2. Embryonic type Na+ channel β-subunit, SCN3B masks the disease phenotype of Brugada syndrome

    PubMed Central

    Okata, Shinichiro; Yuasa, Shinsuke; Suzuki, Tomoyuki; Ito, Shogo; Makita, Naomasa; Yoshida, Tetsu; Li, Min; Kurokawa, Junko; Seki, Tomohisa; Egashira, Toru; Aizawa, Yoshiyasu; Kodaira, Masaki; Motoda, Chikaaki; Yozu, Gakuto; Shimojima, Masaya; Hayashiji, Nozomi; Hashimoto, Hisayuki; Kuroda, Yusuke; Tanaka, Atsushi; Murata, Mitsushige; Aiba, Takeshi; Shimizu, Wataru; Horie, Minoru; Kamiya, Kaichiro; Furukawa, Tetsushi; Fukuda, Keiichi

    2016-01-01

    SCN5A is abundant in heart and has a major role in INa. Loss-of-function mutation in SCN5A results in Brugada syndrome (BrS), which causes sudden death in adults. It remains unclear why disease phenotype does not manifest in the young even though mutated SCN5A is expressed in the young. The aim of the present study is to elucidate the timing of the disease manifestation in BrS. A gain-of-function mutation in SCN5A also results in Long QT syndrome type 3 (LQTS3), leading to sudden death in the young. Induced pluripotent stem cells (iPSCs) were generated from a patient with a mixed phenotype of LQTS3 and BrS with the E1784K SCN5A mutation. Here we show that electrophysiological analysis revealed that LQTS3/BrS iPSC-derived cardiomyocytes recapitulate the phenotype of LQTS3 but not BrS. Each β-subunit of the sodium channel is differentially expressed in embryonic and adult hearts. SCN3B is highly expressed in embryonic hearts and iPSC-derived cardiomyocytes. A heterologous expression system revealed that INa of mutated SCN5A is decreased and SCN3B augmented INa of mutated SCN5A. Knockdown of SCN3B in LQTS3/BrS iPSC-derived cardiomyocytes successfully unmasked the phenotype of BrS. Isogenic control of LQTS3/BrS (corrected-LQTS3/BrS) iPSC-derived cardiomyocytes gained the normal electrophysiological properties. PMID:27677334

  3. Drosophila Pheromone-Sensing Neurons Expressing the ppk25 Ion Channel Subunit Stimulate Male Courtship and Female Receptivity

    PubMed Central

    Vijayan, Vinoy; Thistle, Rob; Liu, Tong; Starostina, Elena; Pikielny, Claudio W.

    2014-01-01

    As in many species, gustatory pheromones regulate the mating behavior of Drosophila. Recently, several ppk genes, encoding ion channel subunits of the DEG/ENaC family, have been implicated in this process, leading to the identification of gustatory neurons that detect specific pheromones. In a subset of taste hairs on the legs of Drosophila, there are two ppk23-expressing, pheromone-sensing neurons with complementary response profiles; one neuron detects female pheromones that stimulate male courtship, the other detects male pheromones that inhibit male-male courtship. In contrast to ppk23, ppk25, is only expressed in a single gustatory neuron per taste hair, and males with impaired ppk25 function court females at reduced rates but do not display abnormal courtship of other males. These findings raised the possibility that ppk25 expression defines a subset of pheromone-sensing neurons. Here we show that ppk25 is expressed and functions in neurons that detect female-specific pheromones and mediates their stimulatory effect on male courtship. Furthermore, the role of ppk25 and ppk25-expressing neurons is not restricted to responses to female-specific pheromones. ppk25 is also required in the same subset of neurons for stimulation of male courtship by young males, males of the Tai2 strain, and by synthetic 7-pentacosene (7-P), a hydrocarbon normally found at low levels in both males and females. Finally, we unexpectedly find that, in females, ppk25 and ppk25-expressing cells regulate receptivity to mating. In the absence of the third antennal segment, which has both olfactory and auditory functions, mutations in ppk25 or silencing of ppk25-expressing neurons block female receptivity to males. Together these results indicate that ppk25 identifies a functionally specialized subset of pheromone-sensing neurons. While ppk25 neurons are required for the responses to multiple pheromones, in both males and females these neurons are specifically involved in stimulating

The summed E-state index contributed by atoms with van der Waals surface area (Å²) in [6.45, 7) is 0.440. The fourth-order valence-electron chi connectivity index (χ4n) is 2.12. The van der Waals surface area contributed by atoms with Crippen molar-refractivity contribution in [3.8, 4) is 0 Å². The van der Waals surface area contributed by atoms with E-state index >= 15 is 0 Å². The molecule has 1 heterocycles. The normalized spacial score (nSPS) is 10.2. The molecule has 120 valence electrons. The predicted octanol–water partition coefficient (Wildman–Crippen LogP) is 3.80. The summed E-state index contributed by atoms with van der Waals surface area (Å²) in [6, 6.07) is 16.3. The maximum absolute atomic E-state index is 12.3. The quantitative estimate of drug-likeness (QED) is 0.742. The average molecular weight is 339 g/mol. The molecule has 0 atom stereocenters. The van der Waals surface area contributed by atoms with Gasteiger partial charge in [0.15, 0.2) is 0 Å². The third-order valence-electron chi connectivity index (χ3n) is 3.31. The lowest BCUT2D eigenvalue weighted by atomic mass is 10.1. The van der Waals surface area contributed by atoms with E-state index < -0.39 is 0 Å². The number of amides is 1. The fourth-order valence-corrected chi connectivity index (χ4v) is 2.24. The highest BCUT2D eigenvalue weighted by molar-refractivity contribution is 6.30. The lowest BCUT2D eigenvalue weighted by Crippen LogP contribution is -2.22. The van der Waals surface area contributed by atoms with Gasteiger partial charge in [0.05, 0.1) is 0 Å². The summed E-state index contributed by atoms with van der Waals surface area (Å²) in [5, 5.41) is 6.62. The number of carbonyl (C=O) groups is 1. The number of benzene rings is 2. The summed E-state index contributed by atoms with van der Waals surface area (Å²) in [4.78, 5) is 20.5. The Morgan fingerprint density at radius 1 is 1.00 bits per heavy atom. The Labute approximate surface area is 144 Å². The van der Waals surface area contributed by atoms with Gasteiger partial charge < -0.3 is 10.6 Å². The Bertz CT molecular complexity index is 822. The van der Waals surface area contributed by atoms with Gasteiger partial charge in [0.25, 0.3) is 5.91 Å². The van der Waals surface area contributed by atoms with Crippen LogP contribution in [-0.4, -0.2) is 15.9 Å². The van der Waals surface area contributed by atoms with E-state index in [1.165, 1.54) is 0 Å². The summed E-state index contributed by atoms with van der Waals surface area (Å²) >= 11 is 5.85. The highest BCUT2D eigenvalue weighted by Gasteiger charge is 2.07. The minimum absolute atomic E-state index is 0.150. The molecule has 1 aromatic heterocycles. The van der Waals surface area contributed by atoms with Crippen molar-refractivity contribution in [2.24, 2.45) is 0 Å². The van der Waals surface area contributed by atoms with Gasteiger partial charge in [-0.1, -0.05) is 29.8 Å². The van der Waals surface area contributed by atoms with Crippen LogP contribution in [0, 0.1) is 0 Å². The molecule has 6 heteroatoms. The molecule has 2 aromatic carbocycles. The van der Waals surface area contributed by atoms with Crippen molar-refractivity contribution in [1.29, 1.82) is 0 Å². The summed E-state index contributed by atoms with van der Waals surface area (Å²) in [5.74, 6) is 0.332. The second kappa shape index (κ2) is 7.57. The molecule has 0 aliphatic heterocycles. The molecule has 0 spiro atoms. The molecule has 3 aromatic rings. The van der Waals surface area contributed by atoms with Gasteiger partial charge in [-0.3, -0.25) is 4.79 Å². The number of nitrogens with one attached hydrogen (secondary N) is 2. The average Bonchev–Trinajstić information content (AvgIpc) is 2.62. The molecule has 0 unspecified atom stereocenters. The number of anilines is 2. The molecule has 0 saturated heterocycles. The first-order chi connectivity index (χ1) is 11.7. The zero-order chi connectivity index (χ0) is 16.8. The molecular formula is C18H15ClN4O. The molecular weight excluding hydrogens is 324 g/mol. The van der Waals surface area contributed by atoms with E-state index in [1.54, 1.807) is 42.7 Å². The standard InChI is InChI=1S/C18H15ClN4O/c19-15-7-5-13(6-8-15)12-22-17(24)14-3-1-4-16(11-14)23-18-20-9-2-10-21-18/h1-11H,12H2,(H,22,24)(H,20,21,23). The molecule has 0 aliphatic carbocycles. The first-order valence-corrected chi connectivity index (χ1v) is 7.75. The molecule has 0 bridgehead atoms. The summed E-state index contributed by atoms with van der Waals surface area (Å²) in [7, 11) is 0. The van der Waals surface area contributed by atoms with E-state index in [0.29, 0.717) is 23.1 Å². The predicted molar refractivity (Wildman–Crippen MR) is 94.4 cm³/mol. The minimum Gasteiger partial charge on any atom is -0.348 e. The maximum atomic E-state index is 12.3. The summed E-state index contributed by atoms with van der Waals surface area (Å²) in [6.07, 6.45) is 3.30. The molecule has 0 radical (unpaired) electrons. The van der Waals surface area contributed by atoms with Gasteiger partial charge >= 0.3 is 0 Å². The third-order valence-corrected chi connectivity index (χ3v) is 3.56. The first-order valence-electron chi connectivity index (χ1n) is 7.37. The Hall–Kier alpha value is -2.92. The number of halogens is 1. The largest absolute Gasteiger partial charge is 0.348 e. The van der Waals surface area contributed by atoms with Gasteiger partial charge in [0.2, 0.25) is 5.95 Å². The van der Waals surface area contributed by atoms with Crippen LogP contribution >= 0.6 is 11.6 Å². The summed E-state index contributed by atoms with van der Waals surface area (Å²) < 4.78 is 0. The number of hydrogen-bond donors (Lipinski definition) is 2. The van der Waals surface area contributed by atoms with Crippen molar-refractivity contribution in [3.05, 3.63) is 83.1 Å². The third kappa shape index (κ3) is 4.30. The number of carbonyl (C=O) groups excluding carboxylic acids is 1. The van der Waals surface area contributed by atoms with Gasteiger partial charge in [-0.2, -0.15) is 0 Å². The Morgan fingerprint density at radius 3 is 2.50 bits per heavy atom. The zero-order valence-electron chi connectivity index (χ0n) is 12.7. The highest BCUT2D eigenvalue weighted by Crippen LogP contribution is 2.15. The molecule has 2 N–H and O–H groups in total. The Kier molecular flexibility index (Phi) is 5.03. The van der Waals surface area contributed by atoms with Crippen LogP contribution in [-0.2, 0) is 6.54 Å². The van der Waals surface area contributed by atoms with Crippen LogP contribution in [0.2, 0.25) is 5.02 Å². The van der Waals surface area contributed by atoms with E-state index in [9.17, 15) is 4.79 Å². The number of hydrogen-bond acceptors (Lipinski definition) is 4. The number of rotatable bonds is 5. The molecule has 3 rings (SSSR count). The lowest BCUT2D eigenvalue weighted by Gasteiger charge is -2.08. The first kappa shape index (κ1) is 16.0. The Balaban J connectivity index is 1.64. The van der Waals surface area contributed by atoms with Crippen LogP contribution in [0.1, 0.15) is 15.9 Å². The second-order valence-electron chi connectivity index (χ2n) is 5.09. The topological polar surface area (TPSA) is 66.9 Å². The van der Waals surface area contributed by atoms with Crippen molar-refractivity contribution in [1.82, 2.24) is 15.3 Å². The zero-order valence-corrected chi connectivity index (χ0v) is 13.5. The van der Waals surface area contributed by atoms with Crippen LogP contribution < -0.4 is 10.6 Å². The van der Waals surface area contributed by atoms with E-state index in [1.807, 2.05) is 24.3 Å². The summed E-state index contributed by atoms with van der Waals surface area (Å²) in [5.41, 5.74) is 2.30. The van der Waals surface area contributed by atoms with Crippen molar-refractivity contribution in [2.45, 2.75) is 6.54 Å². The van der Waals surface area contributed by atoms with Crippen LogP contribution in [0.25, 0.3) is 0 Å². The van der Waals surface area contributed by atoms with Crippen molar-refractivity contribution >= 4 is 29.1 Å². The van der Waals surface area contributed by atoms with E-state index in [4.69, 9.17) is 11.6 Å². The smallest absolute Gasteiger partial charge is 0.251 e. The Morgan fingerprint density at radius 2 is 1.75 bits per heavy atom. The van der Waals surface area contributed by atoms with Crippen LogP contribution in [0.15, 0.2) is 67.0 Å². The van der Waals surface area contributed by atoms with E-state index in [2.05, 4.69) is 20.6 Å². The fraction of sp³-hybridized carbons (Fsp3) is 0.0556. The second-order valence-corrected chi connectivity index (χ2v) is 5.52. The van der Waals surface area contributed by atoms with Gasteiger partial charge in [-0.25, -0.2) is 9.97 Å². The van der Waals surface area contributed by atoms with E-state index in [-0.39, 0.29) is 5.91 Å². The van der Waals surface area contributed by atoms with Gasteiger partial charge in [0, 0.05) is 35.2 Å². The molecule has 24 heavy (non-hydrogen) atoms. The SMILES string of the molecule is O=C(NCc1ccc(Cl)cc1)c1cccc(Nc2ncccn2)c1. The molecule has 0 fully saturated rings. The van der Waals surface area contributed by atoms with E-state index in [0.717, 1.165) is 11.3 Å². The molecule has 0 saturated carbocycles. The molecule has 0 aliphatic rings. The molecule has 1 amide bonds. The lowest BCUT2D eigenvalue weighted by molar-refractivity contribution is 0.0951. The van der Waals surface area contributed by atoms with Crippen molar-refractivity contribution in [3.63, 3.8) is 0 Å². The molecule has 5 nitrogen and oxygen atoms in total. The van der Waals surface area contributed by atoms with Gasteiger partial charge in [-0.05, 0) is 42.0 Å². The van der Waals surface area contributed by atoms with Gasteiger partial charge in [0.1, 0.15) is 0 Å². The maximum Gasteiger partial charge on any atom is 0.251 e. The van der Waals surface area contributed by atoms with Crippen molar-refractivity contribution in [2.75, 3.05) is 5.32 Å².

4. Genetic Variation of the Alpha Subunit of the Epithelial Na+ Channels Influences Exhaled Na+ in Healthy Humans

    PubMed Central

    Foxx-Lupo, William T.; Wheatley, Courtney M.; Baker, Sarah E.; Cassuto, Nicholas A.; Delamere, Nicholas A.; Snyder, Eric M.

    2011-01-01

    Epithelial Na+ Channels (ENaC) are located on alveolar cells and are important in β2-adrenergic receptor-mediated lung fluid clearance through the removal of Na+ from the alveolar airspace. Previous work has demonstrated that genetic variation of the alpha subunit of ENaC at amino acid 663 is important in channel function: cells with the genotype resulting in alanine at amino acid 663 (A663) demonstrate attenuated function when compared to genotypes with at least one allele encoding threonine (T663, AT/TT). We sought to determine the influence of genetic variation at position 663 of ENaC on exhaled Na+ in healthy humans. Exhaled Na+ was measured in 18 AA and 13 AT/TT subjects (age=27±8 vs. 30±10yrs., ht.=174±12 vs. 171±10cm., wt=68±12 vs. 73±14kg., BMI=22±3 vs. 25±4kg/m2, mean±SD, for AA and AT/TT, respectively). Measurements were made at baseline and at 30, 60 and 90 minutes following the administration of a nebulized β2-agonist (albuterol sulfate, 2.5mg diluted in 3ml normal saline). The AA group had a higher baseline level of exhaled Na+ and a greater response to β2-agonist stimulation (baseline= 3.1±1.8 vs. 2.3±1.5mmol/l; 30min-post= 2.1±0.7 vs. 2.2±0.8mmol/l; 60min-post= 2.0±0.5 vs. 2.3±1.0mmol/l; 90min-post= 1.8±0.8 vs. 2.6±1.5mmol/l, mean±SD, for AA and AT/TT, respectively, p<0.05). The results are consistent with the notion that genetic variation of ENaC influences β2-adrenergic receptor stimulated Na+ clearance in the lungs, as there was a significant reduction in exhaled Na+ over time in the AA group. PMID:21889619